Catching the infectious joyfulness of the Dominican Sisters of Mary turned out to be a life-changing experience for Sister Dominica Hooper, OP.
Seven years prior to her first vows on Aug. 3, she was Andrea Hooper, a pilgrim traveling amongst thousands in Germany for World Youth Day. Amongst those thousands, though, were the Dominican Sisters of Mary. Sister Dominica said their overflowing happiness and zeal for the faith inspired her.
“Encountering the Dominican Sisters of Mary and the joy of their life and their presence, their love for the Church really influenced me because I wanted to become one of them,” said Sister Dominica, a graduate of Southtowns Catholic School in Lake View and Immaculata Academy in Hamburg.
“They were joyful, on fire for the faith, and joy is attractive.”
Sister Dominica said that sometimes young people have the wrong notion of religious life. Seeing the Dominican Sisters refutes the notion.
“Sometimes when a young person thinks about trying to live the faith out, they’re thinking of all the things they have to do or things they can’t do, and they think it’s a pretty sad picture of a person,” she said. “But to see it lived out in such a concrete way, to see the joy that radiates and that fruitfulness, it makes you also want to live such a full life.”
A few years after meeting the sisters in Germany, she felt a definite draw toward engaging in the fruitful, joyous lifestyle she had witnessed.
“It was probably a year out of college and realizing that I had already accomplished everything that the world had told me to do. I had a great college education. I had a wonderful job. I had traveled a lot of the world. I had my own apartment. I was planning to buy a car, and I was very independent, but I wasn't satisfied with it,” she said. “It came to, ‘What¹s the more that I’m still seeking? There’s something more out there. What is it that I need?’ And the world doesn’t have those answers.”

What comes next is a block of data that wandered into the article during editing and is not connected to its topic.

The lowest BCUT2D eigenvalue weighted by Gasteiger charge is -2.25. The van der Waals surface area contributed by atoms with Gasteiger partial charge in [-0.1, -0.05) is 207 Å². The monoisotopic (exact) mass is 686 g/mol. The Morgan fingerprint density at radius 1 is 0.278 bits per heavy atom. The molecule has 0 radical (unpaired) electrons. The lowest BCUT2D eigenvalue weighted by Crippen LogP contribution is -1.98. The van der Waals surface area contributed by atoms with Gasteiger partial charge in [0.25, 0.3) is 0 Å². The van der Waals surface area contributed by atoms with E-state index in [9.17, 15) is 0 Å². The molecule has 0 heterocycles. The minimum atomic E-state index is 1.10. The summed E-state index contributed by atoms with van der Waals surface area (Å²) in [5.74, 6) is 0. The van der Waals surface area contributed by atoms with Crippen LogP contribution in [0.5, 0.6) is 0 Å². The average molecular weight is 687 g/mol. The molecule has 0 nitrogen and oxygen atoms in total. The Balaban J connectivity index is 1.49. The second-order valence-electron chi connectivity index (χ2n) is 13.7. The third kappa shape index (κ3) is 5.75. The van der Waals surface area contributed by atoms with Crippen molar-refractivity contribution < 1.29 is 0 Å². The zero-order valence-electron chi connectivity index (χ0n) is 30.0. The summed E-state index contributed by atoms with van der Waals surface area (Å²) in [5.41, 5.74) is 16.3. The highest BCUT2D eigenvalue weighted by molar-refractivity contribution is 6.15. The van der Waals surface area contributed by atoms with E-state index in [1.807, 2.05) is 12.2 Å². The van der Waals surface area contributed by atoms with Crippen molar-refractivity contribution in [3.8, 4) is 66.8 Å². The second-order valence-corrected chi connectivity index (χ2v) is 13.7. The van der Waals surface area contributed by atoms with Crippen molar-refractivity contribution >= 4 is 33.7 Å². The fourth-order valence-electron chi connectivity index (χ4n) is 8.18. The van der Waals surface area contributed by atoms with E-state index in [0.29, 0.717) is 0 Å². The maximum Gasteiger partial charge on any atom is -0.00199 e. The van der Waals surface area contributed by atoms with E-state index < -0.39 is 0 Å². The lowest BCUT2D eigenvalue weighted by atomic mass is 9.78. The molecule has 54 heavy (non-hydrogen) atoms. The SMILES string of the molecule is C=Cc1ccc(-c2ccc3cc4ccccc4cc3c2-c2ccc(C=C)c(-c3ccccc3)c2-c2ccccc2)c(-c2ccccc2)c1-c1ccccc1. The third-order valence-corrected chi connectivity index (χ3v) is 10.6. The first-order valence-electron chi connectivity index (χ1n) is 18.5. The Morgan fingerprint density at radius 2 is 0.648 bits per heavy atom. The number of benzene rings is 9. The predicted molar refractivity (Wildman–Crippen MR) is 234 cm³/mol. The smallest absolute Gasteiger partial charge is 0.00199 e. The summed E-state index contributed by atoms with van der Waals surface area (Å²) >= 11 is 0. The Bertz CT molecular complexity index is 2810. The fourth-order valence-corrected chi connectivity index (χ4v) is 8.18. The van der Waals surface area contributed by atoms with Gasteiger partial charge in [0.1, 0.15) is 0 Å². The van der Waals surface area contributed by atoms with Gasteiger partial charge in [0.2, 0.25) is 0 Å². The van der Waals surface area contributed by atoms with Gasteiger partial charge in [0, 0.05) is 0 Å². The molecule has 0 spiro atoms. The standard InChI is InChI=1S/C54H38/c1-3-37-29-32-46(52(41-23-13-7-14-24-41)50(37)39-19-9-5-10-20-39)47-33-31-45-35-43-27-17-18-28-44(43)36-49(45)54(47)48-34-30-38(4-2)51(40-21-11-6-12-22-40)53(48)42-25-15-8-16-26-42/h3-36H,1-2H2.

The more she was seeking, and the answers she desired, revealed themselves in her sisterhood.
“It’s Christ,” she said. “To be a religious sister is to have Christ as our only thing. Christ is our all. He is our spouse. He is our love.”
Linda Hooper, Sister Dominica’s mother, said she wasn’t too surprised when her daughter decided to become a religious sister. Hooper said her daughter attended some of the retreats held by the Dominican Sisters before deciding to become one.
“We could just kind of see her going down that road,” said Hooper, whose husband is Deacon Mark Hooper. “We were open to it and very supportive of it. It’s definitely something countercultural, but she seemed very happy and at peace with the decision so we were happy for her. As parents we most of all want our children to be happy.”
As the Dominicans are a teaching order, Sister Dominica is currently working toward her teaching certificate for math and physics. Beyond that, though, she said her ministry is to be determined by a higher power.
“It’s not really a question of what I want to achieve,” she said. “It’s how God wants to work through me and what He wants to accomplish, because with our vows of obedience, we don’t choose what we do in our apostolate. That’s given to us as God’s will for us at that time. So overall, it’s bringing the faith in Christ, the love of Christ to everyone we meet in whatever situation we are called to serve.”